Over a year ago, as a pastor, I had the honor of performing a funeral for a local family whose son passed away over Christmas break. The funeral was attended by nearly 600 of this 23 year old kids’ friends and family. It blew the capacity of our sanctuary out and people were standing in the narthex outside the doors of the church to listen and grieve with the family.
The little brother of the man who had passed away was composed and poised as he came forward during the service to pay honor to his big brother and say a few words. He sauntered up to the stage, taking his deliberate time to soak in each moment ascending the steps to the pulpit, slowly turn around and gaze into almost every set of eyes that were welling with tears throughout the entire sanctuary. Honestly, I thought he would never speak because he was so riveted in focus on every face in the house. It was a 3 minute pause, and with unforgettable grace, he cleared his throat, began nodding his head with lips persed… and said, “Well, I guess I win the (insert brother’s name) look-alike contest.”
The congregation breathed a sigh, even laughed a little because the tension in the room was so heavy, and enjoyed his 3 minutes of memories of his brother. With a blown kiss to his mother, followed by the slow, deliberate saunter back down the stage steps to his chair by his father, he sat down. It’s a moment I will not soon forget. As far as funeral settings go, it’s one of the top “Made to Stick” memories that slipped into a moment in time as effortlessly as anything I’ve witnessed.
A month later, this little brother decided to go back to school and begin his freshman year at a local university. He was sitting in his class, when a panic attack hit him concerning the recent loss of his brother. He picked up his things, stood up in the middle of the professor’s lecture, and walked out of the room. The professor witnessed this, what he thought was a defiant act of rejection to his lecture (small, insecure professor that he must be) and decided to give the class a pop-quiz on the spot, so that little brother would lose points for the year.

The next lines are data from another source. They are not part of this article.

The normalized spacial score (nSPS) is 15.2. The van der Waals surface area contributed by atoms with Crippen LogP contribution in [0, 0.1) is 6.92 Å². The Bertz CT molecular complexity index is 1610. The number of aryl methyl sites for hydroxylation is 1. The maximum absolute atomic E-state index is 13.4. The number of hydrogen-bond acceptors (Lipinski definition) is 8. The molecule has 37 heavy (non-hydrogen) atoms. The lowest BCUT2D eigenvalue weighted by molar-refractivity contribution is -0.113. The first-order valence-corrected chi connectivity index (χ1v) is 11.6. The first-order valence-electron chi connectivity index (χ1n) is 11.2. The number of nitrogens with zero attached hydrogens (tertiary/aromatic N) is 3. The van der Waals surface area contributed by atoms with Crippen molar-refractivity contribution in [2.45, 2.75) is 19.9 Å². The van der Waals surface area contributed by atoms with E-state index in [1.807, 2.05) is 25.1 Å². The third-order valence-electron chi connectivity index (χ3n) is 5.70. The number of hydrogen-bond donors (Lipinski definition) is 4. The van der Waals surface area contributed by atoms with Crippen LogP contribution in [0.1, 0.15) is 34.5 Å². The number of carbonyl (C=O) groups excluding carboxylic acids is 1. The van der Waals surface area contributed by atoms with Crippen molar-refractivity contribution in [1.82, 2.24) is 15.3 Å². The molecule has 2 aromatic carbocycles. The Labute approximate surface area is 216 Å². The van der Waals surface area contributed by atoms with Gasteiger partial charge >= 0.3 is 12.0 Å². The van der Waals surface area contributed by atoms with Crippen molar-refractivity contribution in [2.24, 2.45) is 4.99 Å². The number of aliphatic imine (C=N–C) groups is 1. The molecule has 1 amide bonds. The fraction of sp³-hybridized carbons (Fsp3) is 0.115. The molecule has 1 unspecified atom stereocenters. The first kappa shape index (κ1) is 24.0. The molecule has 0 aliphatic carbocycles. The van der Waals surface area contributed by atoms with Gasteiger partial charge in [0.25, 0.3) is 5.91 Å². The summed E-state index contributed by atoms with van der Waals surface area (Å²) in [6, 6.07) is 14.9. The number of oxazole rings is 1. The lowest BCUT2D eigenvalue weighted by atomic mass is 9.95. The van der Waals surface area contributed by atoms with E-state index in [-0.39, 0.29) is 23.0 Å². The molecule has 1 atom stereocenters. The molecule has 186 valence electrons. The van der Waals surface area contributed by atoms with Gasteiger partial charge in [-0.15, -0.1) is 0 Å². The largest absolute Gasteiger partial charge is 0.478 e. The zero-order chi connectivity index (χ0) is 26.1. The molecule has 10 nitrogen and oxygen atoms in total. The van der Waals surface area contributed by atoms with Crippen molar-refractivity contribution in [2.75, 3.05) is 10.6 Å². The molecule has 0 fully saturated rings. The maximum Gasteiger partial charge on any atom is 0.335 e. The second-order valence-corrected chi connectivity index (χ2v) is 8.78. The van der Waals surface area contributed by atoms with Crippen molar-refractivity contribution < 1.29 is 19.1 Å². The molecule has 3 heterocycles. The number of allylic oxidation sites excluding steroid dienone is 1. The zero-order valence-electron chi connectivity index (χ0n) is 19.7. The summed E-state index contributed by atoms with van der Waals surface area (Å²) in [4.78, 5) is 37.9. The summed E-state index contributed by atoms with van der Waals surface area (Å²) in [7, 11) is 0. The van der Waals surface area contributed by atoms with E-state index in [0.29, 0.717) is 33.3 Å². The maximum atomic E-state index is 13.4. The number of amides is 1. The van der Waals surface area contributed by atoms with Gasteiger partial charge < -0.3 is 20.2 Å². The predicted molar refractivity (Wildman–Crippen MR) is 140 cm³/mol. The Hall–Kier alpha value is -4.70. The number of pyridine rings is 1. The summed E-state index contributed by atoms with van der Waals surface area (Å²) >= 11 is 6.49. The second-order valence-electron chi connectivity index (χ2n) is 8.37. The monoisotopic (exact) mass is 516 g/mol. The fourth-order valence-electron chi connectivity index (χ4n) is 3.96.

The next class session, insecure professor spoke to little brother by saying the quote above… “Do you know how many times I’ve heard that excuse, ‘my brother died’? Prove it!” So little brother, without saying another word, returned home to his grieving mother, asked for a copy of the recent death certificate, and returned to insecure professor with the proven draft … sauntered into class with confidence, handed the document to his professor and took his seat.
Kudos to you little brother. My hat’s off to your second act of “Made to Stick” public response.
Reader: I don’t know about your style of leadership, but as a leader, teacher, professor, parent or pastor, how do you react to what seems like public rejection of your teaching or leading? Do you lead like this insecure professor did?
Granted, I don’t know what sort of things were going on in the professor’s life that day, that week, or month. I don’t know if professor was dealing with the emotional tide of potential job loss, or impending performance reviews, or personal rejection. I am not trying to do the same thing to this unknown professor by rejecting him along with his actions, like he did to little brother. I’m just wondering if he couldn’t have shown a little more grace in the situation.
Jesus Christ’s little step-brother, James tells us in his letter (James 1:19-20) “My dear brothers and sisters, take note of this: Everyone should be quick to listen, slow to speak and slow to become angry, because human anger does not produce the righteousness that God desires.”
What is the kind of righteousness that God desires? Really… I read this as righteousness that is slow to become angry, that’s the kind of righteousness that God desires. Is it wrong to become angry? Certainly not, Jesus became angry at the denigration of the temple in his ministry. God expects Christian leaders to be righteously angry at the injustices in the world regarding sin. But to become humanly angry enough to throw a pop-quiz in class when a kid leaves your lecture, so that he might do poorly on a grade… that’s inappropriate anger.
“Quick to listen, slow to speak.”
You know what the redeeming factor is in this account of the little brother? He didn’t blow up at the professor. He didn’t get emotionally tied into his mother’s feelings when she questioned this professor’s actions. He didn’t respond, like I would have, in writing a letter to the dean of students trying to get Mr. Insecure Professor slapped on the wrist for treating a student like this, or even getting him fired. Nope. Mr. Little Brother just took it in stride, along with his grieving process, and did what the professor asked of him.
Little brother showed more grace, more honor, more deliberate “slow to become angry” (if at all) than I could have in this situation.
My perspective of leadership has grown by hearing about what not to do when feeling personal rejection… “prove it!”, and what TO DO when questioned (fairly or unfairly) about my actions.
What kind of leadership have you seen that reminds you to be quick to listen, slow to speak, and slow to become angry? How are you learning in this journey of “the kind of righteousness God desires”?